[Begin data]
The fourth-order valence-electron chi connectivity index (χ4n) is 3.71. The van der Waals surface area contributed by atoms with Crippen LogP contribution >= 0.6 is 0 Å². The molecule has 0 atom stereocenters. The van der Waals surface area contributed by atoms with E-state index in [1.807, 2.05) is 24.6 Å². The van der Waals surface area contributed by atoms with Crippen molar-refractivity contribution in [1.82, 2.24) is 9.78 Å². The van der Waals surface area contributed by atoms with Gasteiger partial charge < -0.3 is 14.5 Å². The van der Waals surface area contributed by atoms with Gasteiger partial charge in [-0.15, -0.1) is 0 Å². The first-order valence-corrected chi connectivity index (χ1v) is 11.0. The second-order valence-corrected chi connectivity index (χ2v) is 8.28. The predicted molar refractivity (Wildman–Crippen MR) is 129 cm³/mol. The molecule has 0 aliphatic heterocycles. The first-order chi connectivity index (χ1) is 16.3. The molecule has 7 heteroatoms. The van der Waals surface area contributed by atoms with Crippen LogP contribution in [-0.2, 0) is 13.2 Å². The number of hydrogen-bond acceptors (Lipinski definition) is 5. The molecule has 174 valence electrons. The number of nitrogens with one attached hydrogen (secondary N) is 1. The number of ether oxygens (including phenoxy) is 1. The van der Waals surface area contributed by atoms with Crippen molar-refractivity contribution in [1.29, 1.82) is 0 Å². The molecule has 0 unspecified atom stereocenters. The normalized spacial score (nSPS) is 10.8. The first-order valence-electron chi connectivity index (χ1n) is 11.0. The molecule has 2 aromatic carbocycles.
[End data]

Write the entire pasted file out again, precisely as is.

The fourth-order valence-electron chi connectivity index (χ4n) is 3.71. The van der Waals surface area contributed by atoms with Crippen LogP contribution >= 0.6 is 0 Å². The molecule has 0 atom stereocenters. The van der Waals surface area contributed by atoms with E-state index in [1.807, 2.05) is 24.6 Å². The van der Waals surface area contributed by atoms with Crippen molar-refractivity contribution in [1.82, 2.24) is 9.78 Å². The van der Waals surface area contributed by atoms with Gasteiger partial charge < -0.3 is 14.5 Å². The van der Waals surface area contributed by atoms with Gasteiger partial charge in [-0.15, -0.1) is 0 Å². The first-order valence-corrected chi connectivity index (χ1v) is 11.0. The second-order valence-corrected chi connectivity index (χ2v) is 8.28. The predicted molar refractivity (Wildman–Crippen MR) is 129 cm³/mol. The molecule has 0 aliphatic heterocycles. The first-order chi connectivity index (χ1) is 16.3. The molecule has 7 heteroatoms. The van der Waals surface area contributed by atoms with Crippen LogP contribution in [-0.2, 0) is 13.2 Å². The number of hydrogen-bond acceptors (Lipinski definition) is 5. The molecule has 174 valence electrons. The number of nitrogens with one attached hydrogen (secondary N) is 1. The number of ether oxygens (including phenoxy) is 1. The van der Waals surface area contributed by atoms with Crippen molar-refractivity contribution in [1.29, 1.82) is 0 Å². The molecule has 0 unspecified atom stereocenters. The normalized spacial score (nSPS) is 10.8. The first-order valence-electron chi connectivity index (χ1n) is 11.0. The molecule has 2 aromatic carbocycles.